Phone records and intercepted calls of U.S. Intelligence agencies show that members of Donald Trump's presidential campaign had repeated communication with senior Russian intelligence officials in the year before the election, the New York Times reported last night. The report cites four current and former American officials who spoke to The Times on condition of anonymity because the continued investigation is classified.
American law enforcement and intelligence agencies intercepted the communications around the time they discovered evidence Russian hackers had attempted to influence the election outcome by hacking the Democratic National Committee, according to three of the officials. The intelligence agencies then sought to learn whether the Trump campaign was colluding with the Russians on hacking or other efforts to influence the election. The officials interviewed in recent weeks said that, so far, they had seen no evidence of such cooperation.
The intercepted calls differ from the wiretapped conversations between Michael Flynn, Trump's former national security adviser, and Sergei Kislyak, the Russian ambassador to the United States. In those calls, Flynn and Kislyak apparently discussed sanctions the Obama administration imposed on Russia in December. Those calls led to Flynn's resignation from the White House on Monday.
The intercepts alarmed members of the American intelligence community and law enforcement, however, in part because of the level of contact that was occurring while Mr. Trump was openly praising Vladimir Putin, the Russian leader. Last summer, Trump shocked many when he made a public call for Russia to hack into Hillary Clinton’s private server and distribute emails she never made public during her tenure as Secretary of State. The intercepted communications included some of Trump's associates outside his campaign. On the Russian side, the contacts also included members of the government outside the intelligence community.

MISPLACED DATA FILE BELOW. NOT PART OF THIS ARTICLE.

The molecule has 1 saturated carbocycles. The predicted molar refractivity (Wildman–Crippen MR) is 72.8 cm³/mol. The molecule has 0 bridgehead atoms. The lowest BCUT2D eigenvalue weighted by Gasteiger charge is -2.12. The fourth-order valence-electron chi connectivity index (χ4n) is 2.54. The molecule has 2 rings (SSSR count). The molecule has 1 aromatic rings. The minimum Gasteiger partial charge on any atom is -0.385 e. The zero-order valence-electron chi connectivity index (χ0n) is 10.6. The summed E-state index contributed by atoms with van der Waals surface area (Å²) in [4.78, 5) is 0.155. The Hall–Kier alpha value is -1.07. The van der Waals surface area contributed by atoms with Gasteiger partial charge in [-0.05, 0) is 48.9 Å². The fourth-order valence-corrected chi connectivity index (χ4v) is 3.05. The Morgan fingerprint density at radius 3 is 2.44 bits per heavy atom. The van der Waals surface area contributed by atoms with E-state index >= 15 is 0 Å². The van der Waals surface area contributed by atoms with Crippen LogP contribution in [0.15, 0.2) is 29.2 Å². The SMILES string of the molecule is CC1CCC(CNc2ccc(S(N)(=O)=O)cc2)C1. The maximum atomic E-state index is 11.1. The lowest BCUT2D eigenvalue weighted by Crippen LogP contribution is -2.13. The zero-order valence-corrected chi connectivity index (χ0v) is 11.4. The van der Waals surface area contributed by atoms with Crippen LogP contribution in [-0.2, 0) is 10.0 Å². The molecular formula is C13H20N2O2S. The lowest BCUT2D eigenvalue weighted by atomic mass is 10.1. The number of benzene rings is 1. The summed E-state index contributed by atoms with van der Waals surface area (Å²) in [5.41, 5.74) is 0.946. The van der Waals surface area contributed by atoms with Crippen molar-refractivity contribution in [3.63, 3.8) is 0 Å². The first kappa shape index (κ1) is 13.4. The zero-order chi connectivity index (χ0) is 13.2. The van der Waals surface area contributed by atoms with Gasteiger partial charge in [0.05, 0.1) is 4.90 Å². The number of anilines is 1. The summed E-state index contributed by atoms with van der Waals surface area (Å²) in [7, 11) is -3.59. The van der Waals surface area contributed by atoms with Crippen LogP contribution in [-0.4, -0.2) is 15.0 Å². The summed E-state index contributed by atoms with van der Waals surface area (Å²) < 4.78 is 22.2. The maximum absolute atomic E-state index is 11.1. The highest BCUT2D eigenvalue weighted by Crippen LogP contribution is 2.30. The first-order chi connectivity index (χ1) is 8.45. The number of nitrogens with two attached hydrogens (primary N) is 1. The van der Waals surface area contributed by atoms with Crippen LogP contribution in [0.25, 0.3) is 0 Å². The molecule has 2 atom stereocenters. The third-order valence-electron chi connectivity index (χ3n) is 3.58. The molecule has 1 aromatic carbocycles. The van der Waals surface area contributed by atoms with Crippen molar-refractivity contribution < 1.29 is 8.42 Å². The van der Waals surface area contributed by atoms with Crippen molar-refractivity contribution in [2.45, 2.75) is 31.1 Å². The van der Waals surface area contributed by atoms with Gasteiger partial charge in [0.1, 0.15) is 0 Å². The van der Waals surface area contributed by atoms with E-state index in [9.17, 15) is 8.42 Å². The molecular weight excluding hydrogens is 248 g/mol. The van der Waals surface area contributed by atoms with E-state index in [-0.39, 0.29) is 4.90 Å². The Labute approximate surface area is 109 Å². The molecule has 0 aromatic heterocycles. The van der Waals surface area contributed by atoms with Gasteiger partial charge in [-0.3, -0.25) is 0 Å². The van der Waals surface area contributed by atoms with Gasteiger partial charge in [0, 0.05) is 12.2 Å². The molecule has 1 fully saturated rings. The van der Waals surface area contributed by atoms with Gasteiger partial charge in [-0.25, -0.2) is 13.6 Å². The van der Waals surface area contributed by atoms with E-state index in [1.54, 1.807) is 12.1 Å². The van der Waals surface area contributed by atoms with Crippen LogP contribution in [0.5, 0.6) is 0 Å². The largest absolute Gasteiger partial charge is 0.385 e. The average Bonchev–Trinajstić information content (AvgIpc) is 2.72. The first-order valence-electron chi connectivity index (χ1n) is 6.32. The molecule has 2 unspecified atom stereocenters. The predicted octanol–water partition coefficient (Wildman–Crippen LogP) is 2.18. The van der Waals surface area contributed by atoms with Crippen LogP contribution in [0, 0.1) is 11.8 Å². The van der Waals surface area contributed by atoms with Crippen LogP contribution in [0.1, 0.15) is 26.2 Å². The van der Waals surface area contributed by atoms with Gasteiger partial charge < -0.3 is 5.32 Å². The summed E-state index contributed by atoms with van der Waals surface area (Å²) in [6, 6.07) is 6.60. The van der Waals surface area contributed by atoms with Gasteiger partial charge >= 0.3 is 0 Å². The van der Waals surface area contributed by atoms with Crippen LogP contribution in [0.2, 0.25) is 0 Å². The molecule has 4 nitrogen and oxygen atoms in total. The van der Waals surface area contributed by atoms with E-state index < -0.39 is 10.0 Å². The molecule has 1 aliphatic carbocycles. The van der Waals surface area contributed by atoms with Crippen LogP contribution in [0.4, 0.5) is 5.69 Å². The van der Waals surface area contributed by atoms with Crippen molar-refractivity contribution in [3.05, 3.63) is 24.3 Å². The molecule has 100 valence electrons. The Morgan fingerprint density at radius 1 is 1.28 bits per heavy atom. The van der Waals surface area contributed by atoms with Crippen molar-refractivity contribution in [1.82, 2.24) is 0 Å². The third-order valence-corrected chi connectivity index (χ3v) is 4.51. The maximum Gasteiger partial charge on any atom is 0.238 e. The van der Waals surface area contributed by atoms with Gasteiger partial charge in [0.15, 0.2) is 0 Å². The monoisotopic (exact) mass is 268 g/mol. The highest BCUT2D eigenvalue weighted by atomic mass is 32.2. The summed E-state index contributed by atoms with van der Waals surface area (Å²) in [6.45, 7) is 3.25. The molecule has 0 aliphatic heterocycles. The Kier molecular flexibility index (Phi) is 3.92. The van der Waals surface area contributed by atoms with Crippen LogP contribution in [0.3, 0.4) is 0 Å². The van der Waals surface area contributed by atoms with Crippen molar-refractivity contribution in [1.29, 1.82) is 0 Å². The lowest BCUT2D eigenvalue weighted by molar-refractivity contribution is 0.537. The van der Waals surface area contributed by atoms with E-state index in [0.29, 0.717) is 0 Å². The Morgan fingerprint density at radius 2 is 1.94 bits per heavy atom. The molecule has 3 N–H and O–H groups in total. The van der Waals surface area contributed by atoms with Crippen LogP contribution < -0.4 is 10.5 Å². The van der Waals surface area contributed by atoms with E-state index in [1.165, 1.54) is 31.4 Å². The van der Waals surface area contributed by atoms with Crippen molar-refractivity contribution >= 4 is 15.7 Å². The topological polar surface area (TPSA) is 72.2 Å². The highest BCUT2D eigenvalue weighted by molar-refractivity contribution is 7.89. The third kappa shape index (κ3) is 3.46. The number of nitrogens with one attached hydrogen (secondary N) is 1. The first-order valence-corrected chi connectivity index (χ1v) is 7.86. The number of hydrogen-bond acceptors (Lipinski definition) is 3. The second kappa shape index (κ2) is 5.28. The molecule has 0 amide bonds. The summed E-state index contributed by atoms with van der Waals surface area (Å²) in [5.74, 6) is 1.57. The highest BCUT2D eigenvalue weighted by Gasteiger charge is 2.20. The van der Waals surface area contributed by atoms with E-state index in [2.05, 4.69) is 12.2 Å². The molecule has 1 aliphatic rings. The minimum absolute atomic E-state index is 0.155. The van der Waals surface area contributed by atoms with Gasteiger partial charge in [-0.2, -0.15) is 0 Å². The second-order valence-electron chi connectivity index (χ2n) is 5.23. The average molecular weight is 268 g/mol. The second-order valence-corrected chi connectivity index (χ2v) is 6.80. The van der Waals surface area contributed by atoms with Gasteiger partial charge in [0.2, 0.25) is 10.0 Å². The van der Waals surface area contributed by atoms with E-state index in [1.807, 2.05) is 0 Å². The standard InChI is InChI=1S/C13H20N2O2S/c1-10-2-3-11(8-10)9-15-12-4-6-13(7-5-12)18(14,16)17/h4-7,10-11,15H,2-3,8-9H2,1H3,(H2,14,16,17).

The officials revealed one of the advisors picked up on these calls was Paul Manafort, Trump’s campaign chairman and chief strategist. Manafort departed Trump's campaign three months before Election Day amid revelations that he, while working in Ukraine as an international consultant, allegedly pocketed $12.7 million in cash payments from Ukraine’s former ruling party between 2007 and 2012. The report, initially published in the New York Times, asserts that the money could be part of an illegal, off-the-books system. The officials declined to identify the other Trump associates who were on the calls.
Manafort has not been charged with any crimes, but he dismissed the officials’ accounts in a telephone interview yesterday.
“This is absurd,” he said. “I have no idea what this is referring to. I have never knowingly spoken to Russian intelligence officers, and I have never been involved with anything to do with the Russian government or the Putin administration or any other issues under investigation today. It’s not like these people wear badges that say, ‘I’m a Russian intelligence officer.’”
The White House declined to comment on the report, but earlier in the day, Sean Spicer, the White House Press Secretary, maintained Trump's previous comments that no one who worked on his campaign colluded with Russia. “There’s nothing that would conclude me that anything different has changed with respect to that time period,” Spicer told reporters.